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    I guess what you'd need to do is study a bit of database normalization. Google for it, or maybe someone already has a link to a valid resource by hand (I don't).

    If you want to put your data in a database, don't create repetitive columns (memberid1, memberid2). It limits the number of possible memberids linked to a url or ip. And it gets real difficult retrieving the data.
    If you build the database correctly (normalized) the code needed to manage it will be minimal.

    Of course, everything I'm writing here is based on the scarce info you posted and a lot of assumptions, but you should be able to put all data in the three column table (like I said before):

    memberid
    typeofdata ('ip' or 'url')
    data

    where memberid would be the values 12345 etc.

    but keep the identical values connected somehow in such a way as I can minimize the PHP processing to determine the connectedness.
    What are the 'connected values'? Aren't they the ip and/or url values connected to each memberid? Why do you want to group them by ip/url value? They aren't grouped like that in your array.

    That's why I asked for more info about the data, its meaning and its purpose. It's not easy to give a meaningful answer based on so little info.

  7. #7
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    OK, I'll take a look for "normalization" and see if I can find anything that can work it's way through my thick skull

  8. #8
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    Well, I did some studying re Normalization. I then took some time away from it hoping it might help me get my head around it, but I'm afraid I'm still rather clueless.

    I was reluctant to divulge my intentions, but what the hey.

    I'm developing an anti-SPAM tool for Mods of a popular forum

    Even if I leave out IPs (low ROI for higher overhead) and Comments, I'm still at a loss determining how to not have rows with unused fields (up to around a dozen of them per row). eg.

    Member_1 - URL_1 - URL_2 - URL_3
    Member_2 - URL_1 - NULL - NULL
    Member_3 - URL_1 - URL_2 - NULL
    Member_4 - URL_1 - NULL - NULL
    Member_5 - URL_1 - NULL - NULL

    or

    URL_1 - Member_1 - Member_2 - Member_3
    URL_2 - Member_1 - NULL - NULL
    URL_3 - Member_1 - Member_2 - NULL
    URL_4 - Member_1 - NULL - NULL
    URL_5 - Member_1 - NULL - NULL

    and Id rather not do 2 fields with comma delimiter

    Member_1 - URL_1, URL_2, URL_3
    Member_2 - URL_1
    Member_3 - URL_1, URL_2
    Member_4 - URL_1
    Member_5 - URL_1

    or

    URL_1 - Member_1, Member_2, Member_3
    URL_2 - Member_1
    URL_3 - Member_1, Member_2
    URL_4 - Member_1
    URL_5 - Member_1

    Am I over-thinking this or am I as clueless as I feel?

  9. #9
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    your rows should have member and url only, i.e. one of each

    if a member has two urls, there are two rows, and so on

    that's properly normalized

    r937.com | rudy.ca | Buy my SitePoint book: Simply SQL
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  10. #10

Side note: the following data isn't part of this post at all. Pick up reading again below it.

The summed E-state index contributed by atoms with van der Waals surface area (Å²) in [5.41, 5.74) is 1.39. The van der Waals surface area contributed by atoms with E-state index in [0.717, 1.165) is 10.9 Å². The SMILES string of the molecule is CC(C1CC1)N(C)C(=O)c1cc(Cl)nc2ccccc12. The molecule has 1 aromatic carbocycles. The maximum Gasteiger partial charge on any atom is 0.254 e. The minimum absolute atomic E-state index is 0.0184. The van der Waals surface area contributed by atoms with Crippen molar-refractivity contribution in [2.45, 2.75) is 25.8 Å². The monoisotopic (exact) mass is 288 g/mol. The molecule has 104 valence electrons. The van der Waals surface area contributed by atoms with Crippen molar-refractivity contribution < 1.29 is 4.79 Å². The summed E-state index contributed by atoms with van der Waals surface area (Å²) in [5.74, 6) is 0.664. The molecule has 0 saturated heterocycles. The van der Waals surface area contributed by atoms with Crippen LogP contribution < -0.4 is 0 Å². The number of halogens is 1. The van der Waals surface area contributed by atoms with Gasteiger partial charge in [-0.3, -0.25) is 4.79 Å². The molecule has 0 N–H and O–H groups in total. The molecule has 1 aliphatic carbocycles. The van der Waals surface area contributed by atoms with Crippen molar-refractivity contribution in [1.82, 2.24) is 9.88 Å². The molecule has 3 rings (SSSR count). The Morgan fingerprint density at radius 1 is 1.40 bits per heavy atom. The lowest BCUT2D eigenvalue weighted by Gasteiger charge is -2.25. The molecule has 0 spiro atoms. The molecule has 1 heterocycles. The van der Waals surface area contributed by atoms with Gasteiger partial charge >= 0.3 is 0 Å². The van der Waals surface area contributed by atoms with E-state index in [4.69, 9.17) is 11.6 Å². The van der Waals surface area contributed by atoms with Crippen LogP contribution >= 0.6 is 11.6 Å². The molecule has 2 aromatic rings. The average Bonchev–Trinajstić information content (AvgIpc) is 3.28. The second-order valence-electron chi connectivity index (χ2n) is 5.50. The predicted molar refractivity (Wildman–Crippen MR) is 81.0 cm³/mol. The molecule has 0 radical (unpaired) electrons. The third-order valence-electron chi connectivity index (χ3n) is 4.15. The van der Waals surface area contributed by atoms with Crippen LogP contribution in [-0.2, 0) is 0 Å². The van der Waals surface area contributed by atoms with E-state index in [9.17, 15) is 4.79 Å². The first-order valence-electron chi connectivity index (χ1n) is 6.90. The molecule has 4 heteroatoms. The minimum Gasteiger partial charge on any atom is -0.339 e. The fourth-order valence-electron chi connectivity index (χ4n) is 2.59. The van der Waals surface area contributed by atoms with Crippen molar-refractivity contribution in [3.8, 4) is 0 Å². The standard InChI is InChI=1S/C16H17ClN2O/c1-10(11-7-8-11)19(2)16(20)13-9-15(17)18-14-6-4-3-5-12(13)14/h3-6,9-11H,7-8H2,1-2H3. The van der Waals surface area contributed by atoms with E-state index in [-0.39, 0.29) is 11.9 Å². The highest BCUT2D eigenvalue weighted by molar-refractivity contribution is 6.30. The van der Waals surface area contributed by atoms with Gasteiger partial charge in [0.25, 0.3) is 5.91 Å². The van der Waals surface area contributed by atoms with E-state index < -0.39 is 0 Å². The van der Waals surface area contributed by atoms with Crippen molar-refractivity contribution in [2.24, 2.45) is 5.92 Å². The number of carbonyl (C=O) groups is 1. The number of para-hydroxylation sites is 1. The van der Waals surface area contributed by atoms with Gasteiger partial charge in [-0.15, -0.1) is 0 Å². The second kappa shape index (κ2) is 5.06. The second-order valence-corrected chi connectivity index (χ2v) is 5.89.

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    So something like

    AI_0 - Member_1 - URL_1
    AI_1 - Member_1 - URL_2
    AI_2 - Member_1 - URL_3
    AI_3 - Member_2 - URL_1
    AI_4 - Member_3 - URL_1
    AI_5 - Member_3 - URL_2
    AI_6 - Member_4 - URL_1
    AI_7 - Member_5 - URL_1

    I guess what was hanging me up was thinking I could use the unique memberIds/URLs for keys instead of an auto_increment.

    Thanks for the help

  11. #11
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    what are the AI thingies? auto_increments? you do not need them
    r937.com | rudy.ca | Buy my SitePoint book: Simply SQL
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  12. #12
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    It might be because every example I've ever seen seems to have dratted auto_increment Id keys, but I thought (hmmm, now that I think of it, why?) that a row needed a key, and the key needed to be unique.

    I've missed something basic since Wayback.

  13. #13
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    you're right, every table should have a primary key
    Code:
    CREATE TABLE member_urls
    ( member_id INTEGER NOT NULL 
    , url_id    INTEGER NOT NULL 
    , PRIMARY KEY ( member_id , url_id )
    );
    or alternatively
    Code:
    CREATE TABLE member_urls
    ( member_id INTEGER NOT NULL 
    , url   VARCHAR(123) NOT NULL 
    , PRIMARY KEY ( member_id , url )
    );
    simple, innit

    (note: foreign keys omitted for brevity)
    r937.com | rudy.ca | Buy my SitePoint book: Simply SQL
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  14. #14
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    Ahh, the light comes on.

    Using both as the key would be unique key values.

    I've never seen a CREATE like that, but that's my fault for using the PHP documentation as a tutor. They're great for the specific function they're dealing with but they often short-cut other parts of the code example to simplify it.

    It is simple

    Kind of like how I can miss seeing something in the store when it's on the shelf in front at eye level but will spot it when it's top/bottom or behind